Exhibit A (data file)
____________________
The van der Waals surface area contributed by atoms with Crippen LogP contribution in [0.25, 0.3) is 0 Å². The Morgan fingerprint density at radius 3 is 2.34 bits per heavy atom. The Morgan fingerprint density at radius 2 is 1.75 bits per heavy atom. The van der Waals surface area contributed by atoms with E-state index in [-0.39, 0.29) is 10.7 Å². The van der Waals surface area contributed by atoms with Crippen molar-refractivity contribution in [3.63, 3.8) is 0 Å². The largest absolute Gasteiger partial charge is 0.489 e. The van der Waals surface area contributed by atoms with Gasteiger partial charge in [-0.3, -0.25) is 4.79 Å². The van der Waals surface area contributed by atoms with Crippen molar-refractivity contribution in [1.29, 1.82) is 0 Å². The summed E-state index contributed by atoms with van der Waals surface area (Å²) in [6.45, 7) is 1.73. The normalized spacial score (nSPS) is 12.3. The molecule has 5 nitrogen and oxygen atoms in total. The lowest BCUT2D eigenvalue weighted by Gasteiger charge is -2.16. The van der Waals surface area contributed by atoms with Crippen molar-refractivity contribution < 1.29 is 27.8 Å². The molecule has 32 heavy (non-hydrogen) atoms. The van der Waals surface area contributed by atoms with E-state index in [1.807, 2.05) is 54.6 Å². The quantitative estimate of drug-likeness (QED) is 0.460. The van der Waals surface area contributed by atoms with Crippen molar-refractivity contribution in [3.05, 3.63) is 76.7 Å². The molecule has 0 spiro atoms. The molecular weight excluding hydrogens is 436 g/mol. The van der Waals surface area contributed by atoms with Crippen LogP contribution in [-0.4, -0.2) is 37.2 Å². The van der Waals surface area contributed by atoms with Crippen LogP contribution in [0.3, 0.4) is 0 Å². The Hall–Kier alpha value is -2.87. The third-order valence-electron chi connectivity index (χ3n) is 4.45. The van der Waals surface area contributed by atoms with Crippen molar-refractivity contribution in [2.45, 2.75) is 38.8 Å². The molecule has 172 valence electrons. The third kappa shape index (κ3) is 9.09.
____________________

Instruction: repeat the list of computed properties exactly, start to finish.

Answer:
The van der Waals surface area contributed by atoms with Crippen LogP contribution in [0.25, 0.3) is 0 Å². The Morgan fingerprint density at radius 3 is 2.34 bits per heavy atom. The Morgan fingerprint density at radius 2 is 1.75 bits per heavy atom. The van der Waals surface area contributed by atoms with E-state index in [-0.39, 0.29) is 10.7 Å². The van der Waals surface area contributed by atoms with Crippen molar-refractivity contribution in [3.63, 3.8) is 0 Å². The largest absolute Gasteiger partial charge is 0.489 e. The van der Waals surface area contributed by atoms with Gasteiger partial charge in [-0.3, -0.25) is 4.79 Å². The van der Waals surface area contributed by atoms with Crippen molar-refractivity contribution in [1.29, 1.82) is 0 Å². The summed E-state index contributed by atoms with van der Waals surface area (Å²) in [6.45, 7) is 1.73. The normalized spacial score (nSPS) is 12.3. The molecule has 5 nitrogen and oxygen atoms in total. The lowest BCUT2D eigenvalue weighted by Gasteiger charge is -2.16. The van der Waals surface area contributed by atoms with Crippen molar-refractivity contribution < 1.29 is 27.8 Å². The molecule has 32 heavy (non-hydrogen) atoms. The van der Waals surface area contributed by atoms with E-state index in [1.807, 2.05) is 54.6 Å². The quantitative estimate of drug-likeness (QED) is 0.460. The van der Waals surface area contributed by atoms with Crippen molar-refractivity contribution in [3.05, 3.63) is 76.7 Å². The molecule has 0 spiro atoms. The molecular weight excluding hydrogens is 436 g/mol. The van der Waals surface area contributed by atoms with Crippen LogP contribution in [-0.4, -0.2) is 37.2 Å². The van der Waals surface area contributed by atoms with Crippen LogP contribution in [0.3, 0.4) is 0 Å². The Hall–Kier alpha value is -2.87. The third-order valence-electron chi connectivity index (χ3n) is 4.45. The van der Waals surface area contributed by atoms with Crippen molar-refractivity contribution in [2.45, 2.75) is 38.8 Å². The molecule has 172 valence electrons. The third kappa shape index (κ3) is 9.09.